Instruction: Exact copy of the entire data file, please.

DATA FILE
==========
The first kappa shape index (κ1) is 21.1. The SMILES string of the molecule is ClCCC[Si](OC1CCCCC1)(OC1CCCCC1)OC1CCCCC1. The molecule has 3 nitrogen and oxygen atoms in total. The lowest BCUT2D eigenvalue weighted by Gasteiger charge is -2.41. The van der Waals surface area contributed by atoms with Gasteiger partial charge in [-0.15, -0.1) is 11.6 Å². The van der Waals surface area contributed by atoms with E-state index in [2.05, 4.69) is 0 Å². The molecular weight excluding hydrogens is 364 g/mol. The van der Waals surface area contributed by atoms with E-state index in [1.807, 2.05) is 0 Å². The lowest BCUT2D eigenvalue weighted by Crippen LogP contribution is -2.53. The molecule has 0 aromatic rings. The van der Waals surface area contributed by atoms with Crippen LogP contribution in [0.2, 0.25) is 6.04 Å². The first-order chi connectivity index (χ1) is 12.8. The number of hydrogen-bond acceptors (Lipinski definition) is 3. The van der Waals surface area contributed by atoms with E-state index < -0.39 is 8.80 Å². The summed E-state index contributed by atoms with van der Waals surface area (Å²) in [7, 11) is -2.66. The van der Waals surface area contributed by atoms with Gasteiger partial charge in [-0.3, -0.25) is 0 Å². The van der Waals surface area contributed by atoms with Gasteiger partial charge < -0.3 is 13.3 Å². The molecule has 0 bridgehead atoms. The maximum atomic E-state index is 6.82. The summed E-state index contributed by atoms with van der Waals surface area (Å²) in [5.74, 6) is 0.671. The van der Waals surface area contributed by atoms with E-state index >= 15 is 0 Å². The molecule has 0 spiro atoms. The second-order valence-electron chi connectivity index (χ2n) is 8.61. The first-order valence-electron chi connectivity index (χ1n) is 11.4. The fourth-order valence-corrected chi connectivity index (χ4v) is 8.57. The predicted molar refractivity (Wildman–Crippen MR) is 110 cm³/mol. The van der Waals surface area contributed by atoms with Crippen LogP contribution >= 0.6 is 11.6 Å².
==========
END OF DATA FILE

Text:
The first kappa shape index (κ1) is 21.1. The SMILES string of the molecule is ClCCC[Si](OC1CCCCC1)(OC1CCCCC1)OC1CCCCC1. The molecule has 3 nitrogen and oxygen atoms in total. The lowest BCUT2D eigenvalue weighted by Gasteiger charge is -2.41. The van der Waals surface area contributed by atoms with Gasteiger partial charge in [-0.15, -0.1) is 11.6 Å². The van der Waals surface area contributed by atoms with E-state index in [2.05, 4.69) is 0 Å². The molecular weight excluding hydrogens is 364 g/mol. The van der Waals surface area contributed by atoms with E-state index in [1.807, 2.05) is 0 Å². The lowest BCUT2D eigenvalue weighted by Crippen LogP contribution is -2.53. The molecule has 0 aromatic rings. The van der Waals surface area contributed by atoms with Crippen LogP contribution in [0.2, 0.25) is 6.04 Å². The first-order chi connectivity index (χ1) is 12.8. The number of hydrogen-bond acceptors (Lipinski definition) is 3. The van der Waals surface area contributed by atoms with E-state index < -0.39 is 8.80 Å². The summed E-state index contributed by atoms with van der Waals surface area (Å²) in [7, 11) is -2.66. The van der Waals surface area contributed by atoms with Gasteiger partial charge in [-0.3, -0.25) is 0 Å². The van der Waals surface area contributed by atoms with Gasteiger partial charge < -0.3 is 13.3 Å². The molecule has 0 bridgehead atoms. The maximum atomic E-state index is 6.82. The summed E-state index contributed by atoms with van der Waals surface area (Å²) in [5.74, 6) is 0.671. The van der Waals surface area contributed by atoms with E-state index >= 15 is 0 Å². The molecule has 0 spiro atoms. The second-order valence-electron chi connectivity index (χ2n) is 8.61. The first-order valence-electron chi connectivity index (χ1n) is 11.4. The fourth-order valence-corrected chi connectivity index (χ4v) is 8.57. The predicted molar refractivity (Wildman–Crippen MR) is 110 cm³/mol. The van der Waals surface area contributed by atoms with Crippen LogP contribution >= 0.6 is 11.6 Å².